Do you leave the state when you vacation? Are there certain holidays that hold special meaning for one side of the family? What about summer vacation? Is there an out-of-state relative that expects to see the kids during school breaks? Then there are those holiday weekends that can wreak havoc upon the usual schedule. It is essential to address these issues in your shared custody plan as early as possible.
Although it may be time-consuming and difficult, The more detailed you can be, the better considering the length of time involved and the evolving lives of your children over time.
Vacations are a common source of conflict. Even if you have an amicable relationship, a detailed custody agreement can eliminate future unforeseen conflicts and aid in continuing a positive relationship.
Vacations usually work around the school schedule. You might avoid specific dates for future vacation times by setting aside blocks of uninterrupted time for both parents to take vacations each year. The parents could alternate the spring and fall breaks. One parent would have the spring break, and the other for fall break, alternating each year. This plan allows either parent to schedule a vacation for their respective week. For the summer vacations, parents can be creative in dividing the summer. However, take care that there is explicit language for any out-of-state holidays.
Issues around Holidays
If you go out of town for some holidays, make sure you provide for that. If it is logistically possible, you can split holiday days, like Christmas and Thanksgiving. If that is not possible, consider alternating vacations yearly. You can split the rotation by having your kids on Christmas in the year your kids are having Thanksgiving with the other parent. You must specify any necessary details for any travel arrangement needed to facilitate any travel plan.
Be sensitive concerning the children’s age and preferences. You might want to try to provide for further mediation as the children grow up and circumstances change.
Long weekends can be a great source of conflict, and pre-planning is advised. Sit down with a calendar and check with the kids’ school. Try to divide these up or otherwise make arrangements for childcare and other situations that three-day weekends create. If some of these weekends involve out-of-state travel, provide language.
You Can Always Agree
Remember that your Agreement or Order is there ultimately to reduce conflict. Some parents believe or act as though the Agreement or Order must be followed unless the court says otherwise. Nothing could be further from the truth. As long as the parties agree, they never have to refer to the Agreement or Order. The most important part of your Agreement or Order is tools specified to mediate disagreements and stay out of court.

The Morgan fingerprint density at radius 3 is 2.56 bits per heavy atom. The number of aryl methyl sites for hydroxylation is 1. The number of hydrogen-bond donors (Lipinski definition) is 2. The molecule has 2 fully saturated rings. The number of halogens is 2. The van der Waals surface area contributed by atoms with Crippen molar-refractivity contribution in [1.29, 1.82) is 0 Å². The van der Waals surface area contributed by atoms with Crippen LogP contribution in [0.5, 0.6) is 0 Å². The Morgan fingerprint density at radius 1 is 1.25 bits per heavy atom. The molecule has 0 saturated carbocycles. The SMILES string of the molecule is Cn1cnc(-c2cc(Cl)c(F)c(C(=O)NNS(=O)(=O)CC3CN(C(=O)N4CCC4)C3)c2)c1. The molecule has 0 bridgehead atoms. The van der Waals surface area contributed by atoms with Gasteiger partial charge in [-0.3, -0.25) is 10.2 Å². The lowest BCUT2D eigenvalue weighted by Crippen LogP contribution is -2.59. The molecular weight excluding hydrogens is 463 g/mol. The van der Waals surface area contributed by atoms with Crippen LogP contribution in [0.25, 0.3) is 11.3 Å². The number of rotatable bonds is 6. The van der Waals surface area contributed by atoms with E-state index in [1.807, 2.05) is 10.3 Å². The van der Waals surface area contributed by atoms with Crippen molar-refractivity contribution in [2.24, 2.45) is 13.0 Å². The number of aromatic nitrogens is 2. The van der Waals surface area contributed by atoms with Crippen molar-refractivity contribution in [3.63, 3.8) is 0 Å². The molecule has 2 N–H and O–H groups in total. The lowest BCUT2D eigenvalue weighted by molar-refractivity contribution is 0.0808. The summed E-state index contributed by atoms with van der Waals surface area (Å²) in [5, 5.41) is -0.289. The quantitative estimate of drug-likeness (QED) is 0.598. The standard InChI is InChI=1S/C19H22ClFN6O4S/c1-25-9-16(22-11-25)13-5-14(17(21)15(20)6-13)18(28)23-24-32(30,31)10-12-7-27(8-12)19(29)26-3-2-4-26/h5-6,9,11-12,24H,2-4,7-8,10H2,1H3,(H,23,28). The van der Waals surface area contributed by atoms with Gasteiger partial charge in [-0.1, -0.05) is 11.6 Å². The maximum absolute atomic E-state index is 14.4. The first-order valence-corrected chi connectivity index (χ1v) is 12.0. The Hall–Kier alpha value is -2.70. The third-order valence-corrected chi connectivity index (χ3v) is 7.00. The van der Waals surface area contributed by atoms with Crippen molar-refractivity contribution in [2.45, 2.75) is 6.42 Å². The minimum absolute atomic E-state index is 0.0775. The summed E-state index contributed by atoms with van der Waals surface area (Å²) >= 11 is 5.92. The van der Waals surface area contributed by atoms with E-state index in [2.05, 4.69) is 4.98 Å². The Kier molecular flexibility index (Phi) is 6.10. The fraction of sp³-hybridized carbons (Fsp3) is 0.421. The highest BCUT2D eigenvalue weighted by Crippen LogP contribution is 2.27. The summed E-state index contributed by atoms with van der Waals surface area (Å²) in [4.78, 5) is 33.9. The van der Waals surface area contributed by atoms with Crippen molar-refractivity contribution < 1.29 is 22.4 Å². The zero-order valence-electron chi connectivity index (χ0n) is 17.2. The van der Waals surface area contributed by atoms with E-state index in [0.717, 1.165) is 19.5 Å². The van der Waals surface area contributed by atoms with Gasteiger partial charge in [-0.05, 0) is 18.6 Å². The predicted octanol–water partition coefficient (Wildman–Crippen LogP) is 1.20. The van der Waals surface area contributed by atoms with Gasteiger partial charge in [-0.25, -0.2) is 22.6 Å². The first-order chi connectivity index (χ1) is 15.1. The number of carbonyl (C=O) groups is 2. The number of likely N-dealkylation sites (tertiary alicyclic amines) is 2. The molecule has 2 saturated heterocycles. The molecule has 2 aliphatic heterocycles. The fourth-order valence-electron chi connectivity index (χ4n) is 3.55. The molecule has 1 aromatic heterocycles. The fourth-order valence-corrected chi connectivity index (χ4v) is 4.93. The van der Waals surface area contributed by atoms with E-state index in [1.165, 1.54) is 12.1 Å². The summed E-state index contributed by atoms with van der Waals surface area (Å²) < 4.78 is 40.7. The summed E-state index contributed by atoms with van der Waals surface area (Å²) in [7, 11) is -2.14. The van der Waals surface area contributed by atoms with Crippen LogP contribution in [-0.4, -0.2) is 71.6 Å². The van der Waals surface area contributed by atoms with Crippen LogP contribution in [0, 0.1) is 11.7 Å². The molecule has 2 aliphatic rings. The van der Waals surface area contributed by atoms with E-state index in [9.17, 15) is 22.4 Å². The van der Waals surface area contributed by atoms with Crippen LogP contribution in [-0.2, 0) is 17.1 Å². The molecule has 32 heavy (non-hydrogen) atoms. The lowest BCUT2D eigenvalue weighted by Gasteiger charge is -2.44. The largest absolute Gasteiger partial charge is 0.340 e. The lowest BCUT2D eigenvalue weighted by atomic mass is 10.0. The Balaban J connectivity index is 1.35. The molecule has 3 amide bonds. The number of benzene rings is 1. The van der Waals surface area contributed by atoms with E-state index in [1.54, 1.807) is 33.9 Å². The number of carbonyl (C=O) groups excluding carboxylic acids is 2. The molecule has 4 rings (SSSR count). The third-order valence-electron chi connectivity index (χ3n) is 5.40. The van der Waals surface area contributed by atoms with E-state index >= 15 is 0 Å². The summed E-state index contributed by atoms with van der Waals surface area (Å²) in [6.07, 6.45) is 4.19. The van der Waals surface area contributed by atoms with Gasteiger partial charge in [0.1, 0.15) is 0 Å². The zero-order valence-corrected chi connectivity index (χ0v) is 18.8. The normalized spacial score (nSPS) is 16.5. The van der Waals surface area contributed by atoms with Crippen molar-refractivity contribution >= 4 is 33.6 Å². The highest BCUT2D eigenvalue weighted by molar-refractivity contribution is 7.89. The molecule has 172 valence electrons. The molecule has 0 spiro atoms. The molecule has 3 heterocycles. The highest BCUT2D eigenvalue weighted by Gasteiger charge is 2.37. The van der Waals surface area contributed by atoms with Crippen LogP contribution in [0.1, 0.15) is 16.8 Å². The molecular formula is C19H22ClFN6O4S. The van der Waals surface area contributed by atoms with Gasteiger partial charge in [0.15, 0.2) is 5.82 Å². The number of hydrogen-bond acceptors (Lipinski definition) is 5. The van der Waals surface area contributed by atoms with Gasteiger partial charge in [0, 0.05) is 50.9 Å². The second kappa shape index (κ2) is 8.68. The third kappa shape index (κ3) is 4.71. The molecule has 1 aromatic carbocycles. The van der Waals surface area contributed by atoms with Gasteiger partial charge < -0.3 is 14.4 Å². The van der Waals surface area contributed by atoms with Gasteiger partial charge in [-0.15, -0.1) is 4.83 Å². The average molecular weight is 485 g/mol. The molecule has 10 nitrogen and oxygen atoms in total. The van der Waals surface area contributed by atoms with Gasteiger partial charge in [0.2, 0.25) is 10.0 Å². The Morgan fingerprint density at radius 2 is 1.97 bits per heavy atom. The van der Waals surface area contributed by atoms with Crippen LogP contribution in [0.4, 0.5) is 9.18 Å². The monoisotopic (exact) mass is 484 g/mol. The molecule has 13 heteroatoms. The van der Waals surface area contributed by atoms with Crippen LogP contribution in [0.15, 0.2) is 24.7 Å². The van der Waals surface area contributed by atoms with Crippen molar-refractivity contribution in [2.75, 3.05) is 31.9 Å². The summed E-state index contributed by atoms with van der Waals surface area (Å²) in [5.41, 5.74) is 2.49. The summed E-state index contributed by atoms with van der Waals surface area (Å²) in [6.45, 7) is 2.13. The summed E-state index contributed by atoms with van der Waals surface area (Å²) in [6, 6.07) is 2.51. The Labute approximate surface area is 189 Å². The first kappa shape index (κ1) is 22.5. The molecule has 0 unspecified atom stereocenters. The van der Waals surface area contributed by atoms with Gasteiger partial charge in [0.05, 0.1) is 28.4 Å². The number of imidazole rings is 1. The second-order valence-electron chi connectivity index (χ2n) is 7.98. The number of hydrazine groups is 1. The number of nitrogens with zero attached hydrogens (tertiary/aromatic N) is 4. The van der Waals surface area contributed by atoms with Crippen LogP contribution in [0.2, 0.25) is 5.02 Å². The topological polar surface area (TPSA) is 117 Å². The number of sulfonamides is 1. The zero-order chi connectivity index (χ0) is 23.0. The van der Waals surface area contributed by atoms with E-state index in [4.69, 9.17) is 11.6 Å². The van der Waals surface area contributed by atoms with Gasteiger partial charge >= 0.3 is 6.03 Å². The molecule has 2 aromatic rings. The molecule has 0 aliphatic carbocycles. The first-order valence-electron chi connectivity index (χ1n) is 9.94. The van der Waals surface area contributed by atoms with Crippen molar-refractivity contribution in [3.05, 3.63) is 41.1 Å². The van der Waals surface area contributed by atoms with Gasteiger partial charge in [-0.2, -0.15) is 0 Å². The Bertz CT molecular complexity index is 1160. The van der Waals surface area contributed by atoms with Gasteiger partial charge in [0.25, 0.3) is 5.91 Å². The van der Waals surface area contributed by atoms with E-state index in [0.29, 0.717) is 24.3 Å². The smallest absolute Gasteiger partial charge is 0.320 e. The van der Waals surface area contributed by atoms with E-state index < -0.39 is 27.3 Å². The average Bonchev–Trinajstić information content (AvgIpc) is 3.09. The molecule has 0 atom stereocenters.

A negotiated agreement can be looked at as a tool to facilitate communication. By providing a clear and predictable version of the future where arguments are minimized, it is hoped the parents can learn to communicate better.
Taking the time to plan out vacations, school breaks, holidays carefully, and three-day weekends will pay dividends with a more peaceful and predictable lifestyle. It should be especially beneficial for your children for numerous reasons, including stability and fewer family conflicts, which may weigh heavily upon children.
The experienced lawyers at Brodie Friedman, P.A. will help you effectively negotiate a fair parenting plan and other components of your divorce agreement. If all issues (equitable distribution, alimony, child support) cannot be decided through negotiation or divorce mediation, remaining concerns can be litigated. We are dedicated to your interests and goals, whether by a negotiated solution or in divorce litigation.
With over 30 years of combined experience, Jason Brodie Esq. and Joshua Friedman Esq. will guide you toward realistic goals and provide committed advocacy toward achieving them. They are known throughout South Florida for dedicated client service, tenacity, and success in complex divorce litigation involving property division, child custody, and spousal support.
To get a better understanding of the qualities our reputation is built on, contact our office in Boca Raton to schedule your initial phone consultation (561) 392-5100